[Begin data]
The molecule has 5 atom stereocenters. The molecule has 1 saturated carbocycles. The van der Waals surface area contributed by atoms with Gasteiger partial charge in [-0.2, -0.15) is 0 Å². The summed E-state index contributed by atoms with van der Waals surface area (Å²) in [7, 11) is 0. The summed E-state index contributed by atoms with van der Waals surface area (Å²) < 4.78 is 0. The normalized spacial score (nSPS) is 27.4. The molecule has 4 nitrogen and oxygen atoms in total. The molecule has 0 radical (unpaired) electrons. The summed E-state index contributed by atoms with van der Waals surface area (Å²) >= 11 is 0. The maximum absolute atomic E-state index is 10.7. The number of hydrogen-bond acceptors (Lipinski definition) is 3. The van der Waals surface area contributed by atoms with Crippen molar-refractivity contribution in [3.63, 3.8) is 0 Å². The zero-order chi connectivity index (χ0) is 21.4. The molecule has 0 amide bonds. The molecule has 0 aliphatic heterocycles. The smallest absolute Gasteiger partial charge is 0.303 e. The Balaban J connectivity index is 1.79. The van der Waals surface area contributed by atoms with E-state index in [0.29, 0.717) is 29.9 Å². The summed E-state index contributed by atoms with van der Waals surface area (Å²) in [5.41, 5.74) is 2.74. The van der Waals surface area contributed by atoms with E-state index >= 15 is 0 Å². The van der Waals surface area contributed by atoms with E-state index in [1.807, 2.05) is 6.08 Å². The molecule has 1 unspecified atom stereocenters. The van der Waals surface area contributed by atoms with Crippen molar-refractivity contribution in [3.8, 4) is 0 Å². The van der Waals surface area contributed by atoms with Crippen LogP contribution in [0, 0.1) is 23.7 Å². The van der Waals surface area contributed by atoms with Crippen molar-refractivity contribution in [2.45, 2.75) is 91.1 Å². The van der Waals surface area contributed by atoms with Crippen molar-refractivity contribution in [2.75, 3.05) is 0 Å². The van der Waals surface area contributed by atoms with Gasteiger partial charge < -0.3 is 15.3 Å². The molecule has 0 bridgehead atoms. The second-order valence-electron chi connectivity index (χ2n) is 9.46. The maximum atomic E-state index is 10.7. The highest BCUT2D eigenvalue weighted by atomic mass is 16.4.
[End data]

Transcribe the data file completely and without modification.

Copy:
The molecule has 5 atom stereocenters. The molecule has 1 saturated carbocycles. The van der Waals surface area contributed by atoms with Gasteiger partial charge in [-0.2, -0.15) is 0 Å². The summed E-state index contributed by atoms with van der Waals surface area (Å²) in [7, 11) is 0. The summed E-state index contributed by atoms with van der Waals surface area (Å²) < 4.78 is 0. The normalized spacial score (nSPS) is 27.4. The molecule has 4 nitrogen and oxygen atoms in total. The molecule has 0 radical (unpaired) electrons. The summed E-state index contributed by atoms with van der Waals surface area (Å²) >= 11 is 0. The maximum absolute atomic E-state index is 10.7. The number of hydrogen-bond acceptors (Lipinski definition) is 3. The van der Waals surface area contributed by atoms with Crippen molar-refractivity contribution in [3.63, 3.8) is 0 Å². The zero-order chi connectivity index (χ0) is 21.4. The molecule has 0 amide bonds. The molecule has 0 aliphatic heterocycles. The smallest absolute Gasteiger partial charge is 0.303 e. The Balaban J connectivity index is 1.79. The van der Waals surface area contributed by atoms with E-state index in [0.29, 0.717) is 29.9 Å². The summed E-state index contributed by atoms with van der Waals surface area (Å²) in [5.41, 5.74) is 2.74. The van der Waals surface area contributed by atoms with E-state index >= 15 is 0 Å². The van der Waals surface area contributed by atoms with E-state index in [1.807, 2.05) is 6.08 Å². The molecule has 1 unspecified atom stereocenters. The van der Waals surface area contributed by atoms with Crippen molar-refractivity contribution in [3.8, 4) is 0 Å². The van der Waals surface area contributed by atoms with Crippen LogP contribution in [0, 0.1) is 23.7 Å². The van der Waals surface area contributed by atoms with Crippen molar-refractivity contribution in [2.45, 2.75) is 91.1 Å². The van der Waals surface area contributed by atoms with Crippen molar-refractivity contribution in [2.75, 3.05) is 0 Å². The van der Waals surface area contributed by atoms with Gasteiger partial charge < -0.3 is 15.3 Å². The molecule has 0 bridgehead atoms. The second-order valence-electron chi connectivity index (χ2n) is 9.46. The maximum atomic E-state index is 10.7. The highest BCUT2D eigenvalue weighted by atomic mass is 16.4.